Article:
At 4:30 I turn off the TV. I forgot about the accident for a half hour. I cross the street and knock on my friend Steve’s door. He lives with his mom. His dad left a few years ago. He married another woman that looks just like Steve’s mom except she doesn’t lie on the couch after work and drink wine.

“Enter at your own risk,” Steve calls from the kitchen. He sees me look at the over-flowing litter box. “I was supposed to scoop that out,” he says as he spreads peanut butter on a slice of white bread.

“Where’s your mom?” I study the pictures that are taped to his fridge. There’s none of his dad. Most of them are his fifteen-year-old brother tap dancing on the high school stage wearing a straw hat and farmer clothes. My dad says Steve’s brother is a sissy boy but I think he’s okay, and he’s smart.

Steve shrugs, “Shopping I guess.”

“Did you hear about Cooper?”

“What about him?” Steve chews on his bread.

“Hit a car on his motorcycle. Over on Fisher.” I point out the door. I don’t mention being there.

“Let’s ride over,” he says. He goes out front and jumps on his Mustang bike. “Get your bike, we’ll check it out. There might be skid marks.” Steve stuffs the bread into his mouth. “Come on.”

“I have to go for supper.” I can’t risk it in case the police are still there. I’m already tired of worrying. I think that I shouldn’t be happy that Ned got hurt or maybe died.

“I’m going over.” Steve rides away standing on his pedals.

I go home and sneak through the side door and down to the basement. A few snooker balls are on the pool table. I shoot the pink ball with my hand and it bounces over the side onto the tile floor. It hits with a smack and rolls behind the bar.

My father thumps down the stairs. “What the hell was that?” He stands across from me with his hands squeezing the cushioned edge of the table.

“Nothing.” I lean my head back and stare at him thinking that he probably stole sandwiches from kids when he was in school.

“It didn’t sound like nothing. What was it?”

“Just a pool ball. No big deal.”

“If you break one of those balls I’ll break yours.” His fists are clenched. “Where is it?”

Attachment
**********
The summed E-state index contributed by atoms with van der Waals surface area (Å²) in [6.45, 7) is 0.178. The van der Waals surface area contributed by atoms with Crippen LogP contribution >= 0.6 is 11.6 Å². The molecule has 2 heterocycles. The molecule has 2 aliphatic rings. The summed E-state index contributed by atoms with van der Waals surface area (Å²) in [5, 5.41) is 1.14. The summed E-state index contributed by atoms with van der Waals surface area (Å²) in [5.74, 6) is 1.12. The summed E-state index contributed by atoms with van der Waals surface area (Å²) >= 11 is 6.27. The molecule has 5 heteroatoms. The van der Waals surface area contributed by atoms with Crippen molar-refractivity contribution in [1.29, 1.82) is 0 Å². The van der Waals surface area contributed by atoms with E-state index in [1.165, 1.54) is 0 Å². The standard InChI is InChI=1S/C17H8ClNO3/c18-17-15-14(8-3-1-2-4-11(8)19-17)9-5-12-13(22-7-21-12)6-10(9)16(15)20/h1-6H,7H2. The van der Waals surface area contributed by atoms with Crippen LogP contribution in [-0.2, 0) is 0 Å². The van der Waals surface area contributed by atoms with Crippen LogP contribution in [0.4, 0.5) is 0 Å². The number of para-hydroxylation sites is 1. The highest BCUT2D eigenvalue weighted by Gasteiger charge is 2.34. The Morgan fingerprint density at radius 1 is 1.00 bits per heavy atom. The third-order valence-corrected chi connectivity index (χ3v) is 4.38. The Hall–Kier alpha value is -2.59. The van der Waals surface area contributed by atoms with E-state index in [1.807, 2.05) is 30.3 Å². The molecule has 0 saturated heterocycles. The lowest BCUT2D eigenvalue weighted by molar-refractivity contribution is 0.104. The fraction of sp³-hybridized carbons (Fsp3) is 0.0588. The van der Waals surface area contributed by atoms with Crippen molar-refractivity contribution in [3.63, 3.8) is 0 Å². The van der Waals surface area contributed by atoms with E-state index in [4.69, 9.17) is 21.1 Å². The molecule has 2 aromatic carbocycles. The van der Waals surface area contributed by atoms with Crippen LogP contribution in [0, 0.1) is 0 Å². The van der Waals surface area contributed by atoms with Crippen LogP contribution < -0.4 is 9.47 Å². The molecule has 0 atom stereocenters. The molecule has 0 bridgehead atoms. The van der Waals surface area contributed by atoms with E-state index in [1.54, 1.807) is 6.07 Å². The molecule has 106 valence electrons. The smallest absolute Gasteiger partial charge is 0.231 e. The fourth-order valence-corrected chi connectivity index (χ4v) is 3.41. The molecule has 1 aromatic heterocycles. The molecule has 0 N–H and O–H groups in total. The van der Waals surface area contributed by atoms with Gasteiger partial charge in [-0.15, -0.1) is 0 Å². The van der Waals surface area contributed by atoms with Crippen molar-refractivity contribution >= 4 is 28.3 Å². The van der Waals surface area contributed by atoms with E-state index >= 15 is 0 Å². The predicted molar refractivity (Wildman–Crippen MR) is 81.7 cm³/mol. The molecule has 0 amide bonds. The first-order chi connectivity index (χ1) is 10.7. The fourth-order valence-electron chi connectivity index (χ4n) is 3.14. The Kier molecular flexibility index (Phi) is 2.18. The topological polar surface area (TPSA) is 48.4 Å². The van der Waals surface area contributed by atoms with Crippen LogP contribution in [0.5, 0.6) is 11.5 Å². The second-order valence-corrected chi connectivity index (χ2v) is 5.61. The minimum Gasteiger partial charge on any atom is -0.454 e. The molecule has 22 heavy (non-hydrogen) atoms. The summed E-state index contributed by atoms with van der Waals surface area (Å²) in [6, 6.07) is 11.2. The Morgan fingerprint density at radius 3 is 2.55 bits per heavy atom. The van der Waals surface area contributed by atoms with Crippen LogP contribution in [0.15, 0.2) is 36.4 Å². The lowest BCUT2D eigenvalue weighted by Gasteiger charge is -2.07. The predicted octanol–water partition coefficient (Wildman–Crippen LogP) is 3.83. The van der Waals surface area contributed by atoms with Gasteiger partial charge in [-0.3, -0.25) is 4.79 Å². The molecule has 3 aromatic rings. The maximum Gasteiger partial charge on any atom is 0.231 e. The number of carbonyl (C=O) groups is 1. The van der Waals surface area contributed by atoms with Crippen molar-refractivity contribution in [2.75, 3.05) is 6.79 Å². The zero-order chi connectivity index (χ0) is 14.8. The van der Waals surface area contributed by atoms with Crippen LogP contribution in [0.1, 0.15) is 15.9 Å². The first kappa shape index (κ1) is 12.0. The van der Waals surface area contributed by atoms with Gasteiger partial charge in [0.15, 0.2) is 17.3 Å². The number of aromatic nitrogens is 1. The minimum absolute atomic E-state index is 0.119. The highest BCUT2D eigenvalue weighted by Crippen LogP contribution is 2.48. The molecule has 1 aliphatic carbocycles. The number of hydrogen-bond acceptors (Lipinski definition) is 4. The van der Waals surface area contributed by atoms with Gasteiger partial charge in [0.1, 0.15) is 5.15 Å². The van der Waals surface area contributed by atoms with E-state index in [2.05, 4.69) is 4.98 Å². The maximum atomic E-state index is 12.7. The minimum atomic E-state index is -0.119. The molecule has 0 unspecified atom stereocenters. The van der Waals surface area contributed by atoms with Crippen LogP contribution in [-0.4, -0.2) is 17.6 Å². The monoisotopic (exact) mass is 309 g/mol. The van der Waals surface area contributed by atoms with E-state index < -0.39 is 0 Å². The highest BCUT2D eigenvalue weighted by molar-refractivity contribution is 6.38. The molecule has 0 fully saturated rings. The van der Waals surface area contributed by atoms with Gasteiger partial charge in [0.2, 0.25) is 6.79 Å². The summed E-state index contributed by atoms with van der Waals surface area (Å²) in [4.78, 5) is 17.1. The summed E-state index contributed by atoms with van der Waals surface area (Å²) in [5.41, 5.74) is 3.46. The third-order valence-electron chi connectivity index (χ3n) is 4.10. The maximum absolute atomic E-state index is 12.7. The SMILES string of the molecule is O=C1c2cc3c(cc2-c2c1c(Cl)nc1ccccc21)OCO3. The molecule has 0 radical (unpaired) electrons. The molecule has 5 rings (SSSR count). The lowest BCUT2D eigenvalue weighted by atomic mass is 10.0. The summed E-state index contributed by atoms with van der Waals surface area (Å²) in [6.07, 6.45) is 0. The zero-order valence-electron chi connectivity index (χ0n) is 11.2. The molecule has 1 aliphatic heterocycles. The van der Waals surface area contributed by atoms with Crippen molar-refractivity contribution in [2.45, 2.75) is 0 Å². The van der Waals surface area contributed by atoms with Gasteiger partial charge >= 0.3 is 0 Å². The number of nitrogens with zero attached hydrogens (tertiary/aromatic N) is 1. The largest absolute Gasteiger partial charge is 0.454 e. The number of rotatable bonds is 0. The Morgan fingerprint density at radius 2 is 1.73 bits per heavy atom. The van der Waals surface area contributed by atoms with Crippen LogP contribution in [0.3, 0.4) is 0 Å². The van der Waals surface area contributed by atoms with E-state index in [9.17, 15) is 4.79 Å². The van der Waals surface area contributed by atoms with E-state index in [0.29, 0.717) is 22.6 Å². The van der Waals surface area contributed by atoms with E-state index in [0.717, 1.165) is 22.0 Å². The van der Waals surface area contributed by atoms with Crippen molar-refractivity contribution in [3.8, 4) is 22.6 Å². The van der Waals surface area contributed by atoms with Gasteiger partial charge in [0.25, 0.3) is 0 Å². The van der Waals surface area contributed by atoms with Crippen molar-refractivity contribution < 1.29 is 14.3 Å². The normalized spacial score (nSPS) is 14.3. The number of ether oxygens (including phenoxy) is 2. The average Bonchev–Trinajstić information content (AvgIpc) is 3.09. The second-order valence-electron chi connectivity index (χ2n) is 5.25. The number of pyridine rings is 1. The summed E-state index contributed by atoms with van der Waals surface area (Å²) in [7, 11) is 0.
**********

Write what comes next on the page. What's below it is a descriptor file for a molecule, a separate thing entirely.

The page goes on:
I scoot behind the bar. The ball is between more cases of empty beer bottles. “Here,” I say and sit it back on the table.

“Be careful with those from now on.” He glares at me and takes a cue stick from the rack behind him. I glare back. He holds the cue with one hand and swings it like a sword fighter. I pull in my stomach barely avoiding the hit.

“Supper,” my mom calls.

Dad hesitates. I look at the shelf of knick-knacks behind the bar. The little drunk man hanging on the lamp post looks like he’s about to let go and fall on his face.

“You heard your mother. Let’s go,” he says, places the cue back in the rack and goes upstairs.

I wake up at five-thirty the next morning. I can hear my dad stirring his coffee and flipping the pages of the newspaper. I lay there staring at my model cars on the dresser until he leaves at six. I go straight to the table and open the newspaper. On page four there is a picture of Ned’s motorcycle beside the station wagon. The story says that a neighbour had seen the accident from her living room window. The report also says that the rider was taken to the hospital with possible broken bones. I let out a breath, my body relaxes.


It’s raining on the last Sunday in November. We’re going to my Grandparent’s place for dinner. I’m in the back seat of the car watching the grey neighbourhood drift by. My sisters are beside me playing Barbies.

“Oh, Jack we need bread,” my mom points at the plaza, clicking the window with her finger nail.

My father lets out a breath as though every change in his day is an effort.  He stops in front of the Beckers store. Mom jumps out with her purse under her arm.

Dad is looking down the row of store fronts. “Poor bastard,” he says.

A woman is pushing someone in a wheel chair. It’s Ned Cooper. It must be his mother, she looks tough. She’s wearing a brown bomber jacket and her tight jeans flare below her knees. Her hair is frizzy and yellow. Ned has a red plaid blanket over his legs, like the one we use on the beach. He looks skinny and sad. I feel bad for him. His mother wheels him into a store that I never noticed before. The sign has a red cross and the words ‘Ambulatory Supply’ in plain black letters.

“What kind of store is that?” I ask my dad.

“That’s where you get fake legs, arms, shit like that,” he says and smirks at me in the rear-view mirror.


Jeffrey Griffiths lives in Hamilton Ontario. His short fiction has appeared in The Nashwaak Review, Qwerty, Front and CentreThe Danforth Review and The Puritan. He received the Arts Hamilton short fiction award in 2007 and 2008. He instructs Creative Writing 1 & 2 and Dynamics of Prose for Mohawk College’s Writing for Publication program. He very recently (and happily) received an OAC Writer’s Reserve Grant.